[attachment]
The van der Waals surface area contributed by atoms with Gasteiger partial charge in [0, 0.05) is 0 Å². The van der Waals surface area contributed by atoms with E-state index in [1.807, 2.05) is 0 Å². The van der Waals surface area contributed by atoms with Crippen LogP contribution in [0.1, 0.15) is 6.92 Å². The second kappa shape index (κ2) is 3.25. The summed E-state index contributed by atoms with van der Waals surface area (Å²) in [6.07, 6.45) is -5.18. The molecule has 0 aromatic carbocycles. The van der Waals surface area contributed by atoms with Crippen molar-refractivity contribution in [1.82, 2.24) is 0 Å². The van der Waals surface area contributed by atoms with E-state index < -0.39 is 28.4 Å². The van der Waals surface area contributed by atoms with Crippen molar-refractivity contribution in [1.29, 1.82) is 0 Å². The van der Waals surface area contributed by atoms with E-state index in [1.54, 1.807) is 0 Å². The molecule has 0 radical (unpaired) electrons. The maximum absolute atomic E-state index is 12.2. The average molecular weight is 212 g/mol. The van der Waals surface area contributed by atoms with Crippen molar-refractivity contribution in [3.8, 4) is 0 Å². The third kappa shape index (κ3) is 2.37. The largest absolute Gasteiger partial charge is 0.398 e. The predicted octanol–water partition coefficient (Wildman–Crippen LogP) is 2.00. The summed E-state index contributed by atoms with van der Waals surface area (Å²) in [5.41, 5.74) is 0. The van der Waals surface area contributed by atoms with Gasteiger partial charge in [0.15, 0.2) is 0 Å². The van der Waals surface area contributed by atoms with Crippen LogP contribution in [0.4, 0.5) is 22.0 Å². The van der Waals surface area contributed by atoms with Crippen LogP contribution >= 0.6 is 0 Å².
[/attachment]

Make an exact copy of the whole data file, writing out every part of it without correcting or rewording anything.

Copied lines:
The van der Waals surface area contributed by atoms with Gasteiger partial charge in [0, 0.05) is 0 Å². The van der Waals surface area contributed by atoms with E-state index in [1.807, 2.05) is 0 Å². The van der Waals surface area contributed by atoms with Crippen LogP contribution in [0.1, 0.15) is 6.92 Å². The second kappa shape index (κ2) is 3.25. The summed E-state index contributed by atoms with van der Waals surface area (Å²) in [6.07, 6.45) is -5.18. The molecule has 0 aromatic carbocycles. The van der Waals surface area contributed by atoms with Crippen molar-refractivity contribution in [1.82, 2.24) is 0 Å². The van der Waals surface area contributed by atoms with E-state index < -0.39 is 28.4 Å². The van der Waals surface area contributed by atoms with Crippen molar-refractivity contribution in [1.29, 1.82) is 0 Å². The van der Waals surface area contributed by atoms with E-state index in [1.54, 1.807) is 0 Å². The molecule has 0 radical (unpaired) electrons. The maximum absolute atomic E-state index is 12.2. The average molecular weight is 212 g/mol. The van der Waals surface area contributed by atoms with Crippen molar-refractivity contribution in [3.8, 4) is 0 Å². The third kappa shape index (κ3) is 2.37. The largest absolute Gasteiger partial charge is 0.398 e. The predicted octanol–water partition coefficient (Wildman–Crippen LogP) is 2.00. The summed E-state index contributed by atoms with van der Waals surface area (Å²) in [5.41, 5.74) is 0. The van der Waals surface area contributed by atoms with Gasteiger partial charge in [0.15, 0.2) is 0 Å². The van der Waals surface area contributed by atoms with Crippen LogP contribution in [0.4, 0.5) is 22.0 Å². The van der Waals surface area contributed by atoms with Crippen LogP contribution >= 0.6 is 0 Å².